“We were really at a stage where we were wondering if we should quit or continue on. What we did was we all got in an airplane and went to Europe. For two weeks we saw properties that had punched through to the other side, so to speak. We got a vision of what beauty and success looked like and then went back home and recommitted ourselves to it.”
Natural Interaction Is Key
The difference today is quite remarkable. “Our ripening is much more uniform,” said Benziger. “The net result is flavors that are connected, or attributes of the surrounding environment that are reflected in flavors of the products we make. The impacts on wine quality that I see in general are, first, more authenticity of flavor—in other words, flavor and taste are associated with the environment around us—and second, wines that are more interesting in the glass and last longer in the bottle.”
Benziger has found that the interaction of the grapevines with nature—which was purposefully absent before he converted his methods—is the main reason for the difference in flavor. “Biodynamics regenerates the land,” Benziger explained. “It builds biological capital. It does that by being a closed system of agriculture—we build into the soil and into the plant our own biology, which only exists on our property. It’s that biology—the microorganisms that live in the soil, the yeast that lives in the other flora and fauna living on top of the land—that really helps create a unique environment that is then reflected in the flavor of the grape and in the flavor of the wine.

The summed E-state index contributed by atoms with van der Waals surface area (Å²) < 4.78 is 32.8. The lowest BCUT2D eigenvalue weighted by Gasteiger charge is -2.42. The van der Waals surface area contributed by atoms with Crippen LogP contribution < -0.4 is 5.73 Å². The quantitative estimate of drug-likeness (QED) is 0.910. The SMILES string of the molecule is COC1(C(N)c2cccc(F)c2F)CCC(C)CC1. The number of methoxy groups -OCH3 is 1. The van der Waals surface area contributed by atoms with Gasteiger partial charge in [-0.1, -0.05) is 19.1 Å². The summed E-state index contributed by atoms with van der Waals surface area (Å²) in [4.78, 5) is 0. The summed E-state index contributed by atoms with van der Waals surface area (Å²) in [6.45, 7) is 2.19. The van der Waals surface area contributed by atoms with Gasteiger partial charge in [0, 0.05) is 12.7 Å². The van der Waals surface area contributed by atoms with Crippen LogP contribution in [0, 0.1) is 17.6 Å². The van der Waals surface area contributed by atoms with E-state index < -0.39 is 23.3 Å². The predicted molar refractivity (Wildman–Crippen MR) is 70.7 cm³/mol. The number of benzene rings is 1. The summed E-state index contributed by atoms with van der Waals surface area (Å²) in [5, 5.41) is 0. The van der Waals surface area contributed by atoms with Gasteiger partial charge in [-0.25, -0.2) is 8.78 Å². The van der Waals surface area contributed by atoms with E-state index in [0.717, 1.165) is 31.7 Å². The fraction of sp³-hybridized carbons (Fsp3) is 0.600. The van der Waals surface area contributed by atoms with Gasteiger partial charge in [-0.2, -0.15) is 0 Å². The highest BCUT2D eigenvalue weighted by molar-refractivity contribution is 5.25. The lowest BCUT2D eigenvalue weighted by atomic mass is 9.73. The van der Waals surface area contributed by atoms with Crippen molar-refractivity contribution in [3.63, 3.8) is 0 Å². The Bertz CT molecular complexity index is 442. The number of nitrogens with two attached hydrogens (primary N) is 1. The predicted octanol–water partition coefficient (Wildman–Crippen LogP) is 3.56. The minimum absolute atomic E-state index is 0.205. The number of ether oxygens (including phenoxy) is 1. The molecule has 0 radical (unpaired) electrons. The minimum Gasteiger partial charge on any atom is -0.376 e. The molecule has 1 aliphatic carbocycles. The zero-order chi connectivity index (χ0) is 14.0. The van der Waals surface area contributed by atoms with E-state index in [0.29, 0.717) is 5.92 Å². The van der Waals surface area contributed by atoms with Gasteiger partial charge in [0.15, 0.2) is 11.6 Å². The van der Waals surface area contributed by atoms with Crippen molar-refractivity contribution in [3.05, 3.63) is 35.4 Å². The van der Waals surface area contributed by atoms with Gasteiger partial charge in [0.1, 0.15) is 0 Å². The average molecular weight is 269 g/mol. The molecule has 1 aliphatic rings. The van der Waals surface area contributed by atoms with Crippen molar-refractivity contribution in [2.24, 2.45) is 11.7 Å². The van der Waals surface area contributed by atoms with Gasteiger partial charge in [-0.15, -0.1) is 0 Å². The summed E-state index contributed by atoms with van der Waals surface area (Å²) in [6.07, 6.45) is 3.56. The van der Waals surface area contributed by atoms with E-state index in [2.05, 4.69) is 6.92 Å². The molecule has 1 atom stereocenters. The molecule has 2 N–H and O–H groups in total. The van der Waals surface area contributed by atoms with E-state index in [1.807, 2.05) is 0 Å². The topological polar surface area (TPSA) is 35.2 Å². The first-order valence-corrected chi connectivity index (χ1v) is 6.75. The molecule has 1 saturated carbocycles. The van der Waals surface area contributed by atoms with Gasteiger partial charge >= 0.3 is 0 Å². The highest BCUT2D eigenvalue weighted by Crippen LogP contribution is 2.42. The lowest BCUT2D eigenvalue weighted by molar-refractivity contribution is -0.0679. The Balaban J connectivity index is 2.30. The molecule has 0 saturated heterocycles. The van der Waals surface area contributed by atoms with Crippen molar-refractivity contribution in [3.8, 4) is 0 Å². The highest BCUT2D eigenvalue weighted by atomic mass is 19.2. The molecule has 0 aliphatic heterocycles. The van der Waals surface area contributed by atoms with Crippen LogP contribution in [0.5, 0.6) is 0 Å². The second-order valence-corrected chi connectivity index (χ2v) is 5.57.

“The final thing that is really important is to have an instrument that is highly tuned and highly sensitive—i.e., the grapevine. Through farming and staying within the rhythms of nature, you create a very high-level recording device. The vine itself is able to memorize what happens in its environment for that particular year, and lock that memory in the little CPU or the little central processing unit that we call the grape.”
“Chemicals tend to cut off a vine’s integration from the natural environment,” Benziger concluded. “It’s like dirt on the windshield of your car. So once you are able to move away from using artificial inputs, the plant itself integrates with nature because nature is free to come in. If a plant is working within the cycles of the natural environment, it becomes sensitive and those sensitivities are recorded in the grape juice itself. Of all plants, grapevines just happen to be one of the most sensitive of all. That’s why winemaking has such a long tradition.
“In biodynamics, we think of plants as the sense organs of the world; we look to animals to bring movement and beauty to the environment, and as the character personality of the world; and we look at man as the organizing force.”
Benziger has certainly brought his farm back to vibrant life—which will be sustained for endless years to come.
For more information, please visit www.benziger.com.